Thanks to the elasticity of cultural opinion, works of art are constantly changing in popularity. Occasionally you’re in, occasionally out. Appointment in Samarra, the debut novel from John O’Hara, was quickly venerated after publication in 1934. As time wore on, and the author revelled in chilidish antics, opinions wavered. So, will Appointment in Samarra pass our test?
Appointment in Samarra centers around the coal mining town of Gibbsville, Pennsylvania. There we find Julian English, his wife Caroline English, and their all too close-knit community. Though they belong to the ‘Latenengo Street’ country club, own a successful Cadillac dealership, and carry college education, life is far from perfect in the English household. Like all lit firecrackers, one is waiting for an explosion.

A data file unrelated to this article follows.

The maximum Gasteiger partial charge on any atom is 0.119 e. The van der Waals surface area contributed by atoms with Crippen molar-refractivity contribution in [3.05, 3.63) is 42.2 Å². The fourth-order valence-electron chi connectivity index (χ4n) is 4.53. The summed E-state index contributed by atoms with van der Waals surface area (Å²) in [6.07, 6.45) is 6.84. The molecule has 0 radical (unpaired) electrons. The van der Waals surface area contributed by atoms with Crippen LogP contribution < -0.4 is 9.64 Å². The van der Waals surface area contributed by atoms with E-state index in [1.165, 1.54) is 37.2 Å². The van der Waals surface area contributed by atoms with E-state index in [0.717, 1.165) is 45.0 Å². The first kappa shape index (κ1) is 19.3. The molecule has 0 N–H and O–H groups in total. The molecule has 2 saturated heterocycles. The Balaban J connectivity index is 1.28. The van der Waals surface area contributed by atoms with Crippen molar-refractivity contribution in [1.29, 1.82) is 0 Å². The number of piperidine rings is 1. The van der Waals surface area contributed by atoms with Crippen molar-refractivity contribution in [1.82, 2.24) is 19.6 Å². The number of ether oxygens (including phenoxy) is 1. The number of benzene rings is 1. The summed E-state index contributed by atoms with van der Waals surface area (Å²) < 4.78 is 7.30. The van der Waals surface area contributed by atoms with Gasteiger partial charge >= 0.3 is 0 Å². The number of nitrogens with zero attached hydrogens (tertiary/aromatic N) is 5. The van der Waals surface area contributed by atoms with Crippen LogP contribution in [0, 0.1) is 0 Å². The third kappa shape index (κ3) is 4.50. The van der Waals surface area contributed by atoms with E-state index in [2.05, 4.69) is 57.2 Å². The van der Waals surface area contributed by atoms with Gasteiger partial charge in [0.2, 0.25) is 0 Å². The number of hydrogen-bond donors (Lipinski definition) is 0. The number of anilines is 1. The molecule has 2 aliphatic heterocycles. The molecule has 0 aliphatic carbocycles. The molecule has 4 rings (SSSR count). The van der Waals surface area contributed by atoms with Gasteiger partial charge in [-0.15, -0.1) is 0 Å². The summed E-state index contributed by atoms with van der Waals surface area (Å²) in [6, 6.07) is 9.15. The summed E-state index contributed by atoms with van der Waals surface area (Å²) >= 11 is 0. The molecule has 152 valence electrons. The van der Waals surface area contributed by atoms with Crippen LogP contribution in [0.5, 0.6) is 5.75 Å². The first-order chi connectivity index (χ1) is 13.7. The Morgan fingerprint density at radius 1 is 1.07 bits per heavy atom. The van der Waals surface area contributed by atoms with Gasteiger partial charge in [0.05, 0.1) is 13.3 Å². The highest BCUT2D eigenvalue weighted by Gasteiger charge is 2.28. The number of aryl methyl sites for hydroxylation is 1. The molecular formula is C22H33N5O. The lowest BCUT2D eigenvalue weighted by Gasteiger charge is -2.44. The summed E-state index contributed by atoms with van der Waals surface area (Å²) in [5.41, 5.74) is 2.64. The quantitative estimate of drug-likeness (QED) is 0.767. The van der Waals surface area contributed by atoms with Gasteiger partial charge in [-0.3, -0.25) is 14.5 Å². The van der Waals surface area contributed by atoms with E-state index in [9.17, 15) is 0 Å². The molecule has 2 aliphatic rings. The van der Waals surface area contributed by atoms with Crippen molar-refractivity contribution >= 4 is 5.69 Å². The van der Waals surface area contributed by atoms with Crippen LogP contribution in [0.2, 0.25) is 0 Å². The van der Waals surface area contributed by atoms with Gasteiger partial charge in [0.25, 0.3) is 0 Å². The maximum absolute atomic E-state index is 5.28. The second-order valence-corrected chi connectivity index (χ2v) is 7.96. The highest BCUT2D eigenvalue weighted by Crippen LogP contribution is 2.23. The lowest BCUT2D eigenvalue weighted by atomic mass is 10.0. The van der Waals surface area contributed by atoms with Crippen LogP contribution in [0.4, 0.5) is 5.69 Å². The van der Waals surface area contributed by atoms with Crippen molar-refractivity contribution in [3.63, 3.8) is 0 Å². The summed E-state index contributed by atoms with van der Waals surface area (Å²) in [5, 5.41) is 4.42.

One evening at country club, Julian, after drowning himself in drinks, decides to chuck his glass at Harry Reid, an important client. Like in all small towns, word travels fast and an uproar soon fell upon Julian. The next morning, the understandably upset Caroline instructed Julian to make amends with Reid, fearing his influence throughout Gibbsville. Though he knows the right path, Julian cannot diverge from the slippery slope he’s on – and everyone feels the consequence.